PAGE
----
Radiography is the most common form of diagnostic imaging, enabling us to assess the shape, size and location of organs in your pet's body.
Radiography (X-rays) is very useful for making a diagnosis or for monitoring many medical, orthopaedic and surgical problems. X-rays can be used to examine the bones, lungs, heart, intestines, oral cavity and other parts of your pet's body.
On an X-ray we can see, for example, whether your pet has broken something, has a tumour and/or heart problem or is blocked by a foreign object in his stomach or intestines. Sometimes we first administer a contrast medium to make the organs in question more visible.
Your pet must be kept in a certain position during the photo and must also lie still. This is not always easy because the position in which he or she has to lie is not always comfortable. When a bone fracture is considered, this position can even be painful for your pet. That is why it is sometimes necessary to put your pet under complete anaesthesia.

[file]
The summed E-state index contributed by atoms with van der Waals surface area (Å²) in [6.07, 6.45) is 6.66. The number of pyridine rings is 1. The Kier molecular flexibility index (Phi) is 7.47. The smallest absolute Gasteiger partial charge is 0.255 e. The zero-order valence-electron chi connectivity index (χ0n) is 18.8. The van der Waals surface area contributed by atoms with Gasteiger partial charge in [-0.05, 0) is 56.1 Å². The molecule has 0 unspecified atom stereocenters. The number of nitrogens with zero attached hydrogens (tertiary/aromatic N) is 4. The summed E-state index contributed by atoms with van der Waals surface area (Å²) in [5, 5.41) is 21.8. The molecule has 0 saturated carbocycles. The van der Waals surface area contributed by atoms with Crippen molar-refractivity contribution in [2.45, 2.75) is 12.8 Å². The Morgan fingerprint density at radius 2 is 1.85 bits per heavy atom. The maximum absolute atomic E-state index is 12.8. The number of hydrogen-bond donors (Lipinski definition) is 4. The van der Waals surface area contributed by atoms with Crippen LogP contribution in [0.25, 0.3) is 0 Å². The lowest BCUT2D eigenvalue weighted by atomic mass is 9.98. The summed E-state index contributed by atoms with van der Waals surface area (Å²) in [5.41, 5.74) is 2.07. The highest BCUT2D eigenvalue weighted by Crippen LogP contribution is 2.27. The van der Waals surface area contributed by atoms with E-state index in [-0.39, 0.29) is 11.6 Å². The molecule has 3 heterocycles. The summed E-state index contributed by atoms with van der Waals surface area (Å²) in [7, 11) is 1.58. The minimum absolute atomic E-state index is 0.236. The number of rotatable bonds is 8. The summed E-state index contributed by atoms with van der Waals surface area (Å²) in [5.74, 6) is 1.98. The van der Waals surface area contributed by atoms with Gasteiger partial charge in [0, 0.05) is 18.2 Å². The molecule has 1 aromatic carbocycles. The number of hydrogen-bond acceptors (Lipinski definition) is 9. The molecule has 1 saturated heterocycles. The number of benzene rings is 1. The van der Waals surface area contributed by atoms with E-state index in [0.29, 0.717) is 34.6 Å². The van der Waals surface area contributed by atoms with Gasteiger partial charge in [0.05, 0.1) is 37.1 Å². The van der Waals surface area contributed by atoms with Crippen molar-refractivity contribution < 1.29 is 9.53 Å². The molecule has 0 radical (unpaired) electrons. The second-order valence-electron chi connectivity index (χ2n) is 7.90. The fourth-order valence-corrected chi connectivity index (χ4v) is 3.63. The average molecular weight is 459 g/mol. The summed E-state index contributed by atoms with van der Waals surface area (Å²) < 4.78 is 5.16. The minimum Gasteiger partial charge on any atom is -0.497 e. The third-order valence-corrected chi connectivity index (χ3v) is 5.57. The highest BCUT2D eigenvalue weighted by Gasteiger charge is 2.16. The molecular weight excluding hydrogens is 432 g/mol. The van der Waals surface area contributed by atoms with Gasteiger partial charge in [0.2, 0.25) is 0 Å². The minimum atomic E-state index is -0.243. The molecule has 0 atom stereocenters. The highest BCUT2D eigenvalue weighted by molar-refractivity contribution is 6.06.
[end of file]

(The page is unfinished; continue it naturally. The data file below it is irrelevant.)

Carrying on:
Because X-rays can be harmful to health when exposed repeatedly, we wear a lead apron, lead gloves, a thyroid protector and a dosimeter when taking a photo. However, the amount of radiation your pet receives during an X-ray photo is negligible because it is often only a single photo.
Because of our experience and the use of our equipment, we at Dierenkliniek Het Zicht are also able to take official photos for hip dysplasia (HD) and elbow dysplasia (ED). These photos are taken according to standard conditions and must meet high quality standards. The photos will be sent to special assessment institutes.